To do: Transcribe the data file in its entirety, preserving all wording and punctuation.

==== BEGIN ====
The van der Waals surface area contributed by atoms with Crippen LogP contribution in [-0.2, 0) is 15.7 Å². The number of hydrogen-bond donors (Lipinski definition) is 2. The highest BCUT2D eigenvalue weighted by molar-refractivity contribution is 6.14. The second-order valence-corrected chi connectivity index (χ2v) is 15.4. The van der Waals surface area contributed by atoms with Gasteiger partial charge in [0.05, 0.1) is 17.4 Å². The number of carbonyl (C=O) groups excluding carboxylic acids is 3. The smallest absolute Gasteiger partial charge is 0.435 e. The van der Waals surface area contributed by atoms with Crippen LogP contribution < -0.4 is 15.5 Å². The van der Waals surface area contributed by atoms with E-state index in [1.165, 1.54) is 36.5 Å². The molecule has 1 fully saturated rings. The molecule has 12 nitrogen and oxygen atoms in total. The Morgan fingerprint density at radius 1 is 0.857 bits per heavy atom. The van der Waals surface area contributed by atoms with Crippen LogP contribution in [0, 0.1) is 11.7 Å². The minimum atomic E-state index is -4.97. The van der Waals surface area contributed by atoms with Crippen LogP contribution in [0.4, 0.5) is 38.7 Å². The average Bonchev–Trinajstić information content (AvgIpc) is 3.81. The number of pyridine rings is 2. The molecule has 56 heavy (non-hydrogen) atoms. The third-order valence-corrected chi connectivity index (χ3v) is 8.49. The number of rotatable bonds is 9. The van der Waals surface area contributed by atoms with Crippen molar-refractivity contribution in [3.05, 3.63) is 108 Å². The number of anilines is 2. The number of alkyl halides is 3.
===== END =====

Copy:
The van der Waals surface area contributed by atoms with Crippen LogP contribution in [-0.2, 0) is 15.7 Å². The number of hydrogen-bond donors (Lipinski definition) is 2. The highest BCUT2D eigenvalue weighted by molar-refractivity contribution is 6.14. The second-order valence-corrected chi connectivity index (χ2v) is 15.4. The van der Waals surface area contributed by atoms with Gasteiger partial charge in [0.05, 0.1) is 17.4 Å². The number of carbonyl (C=O) groups excluding carboxylic acids is 3. The smallest absolute Gasteiger partial charge is 0.435 e. The van der Waals surface area contributed by atoms with Crippen LogP contribution < -0.4 is 15.5 Å². The van der Waals surface area contributed by atoms with E-state index in [1.165, 1.54) is 36.5 Å². The molecule has 1 fully saturated rings. The molecule has 12 nitrogen and oxygen atoms in total. The Morgan fingerprint density at radius 1 is 0.857 bits per heavy atom. The van der Waals surface area contributed by atoms with Crippen LogP contribution in [0, 0.1) is 11.7 Å². The minimum atomic E-state index is -4.97. The van der Waals surface area contributed by atoms with Crippen LogP contribution in [0.4, 0.5) is 38.7 Å². The average Bonchev–Trinajstić information content (AvgIpc) is 3.81. The number of pyridine rings is 2. The molecule has 56 heavy (non-hydrogen) atoms. The third-order valence-corrected chi connectivity index (χ3v) is 8.49. The number of rotatable bonds is 9. The van der Waals surface area contributed by atoms with Crippen molar-refractivity contribution in [3.05, 3.63) is 108 Å². The number of anilines is 2. The number of alkyl halides is 3.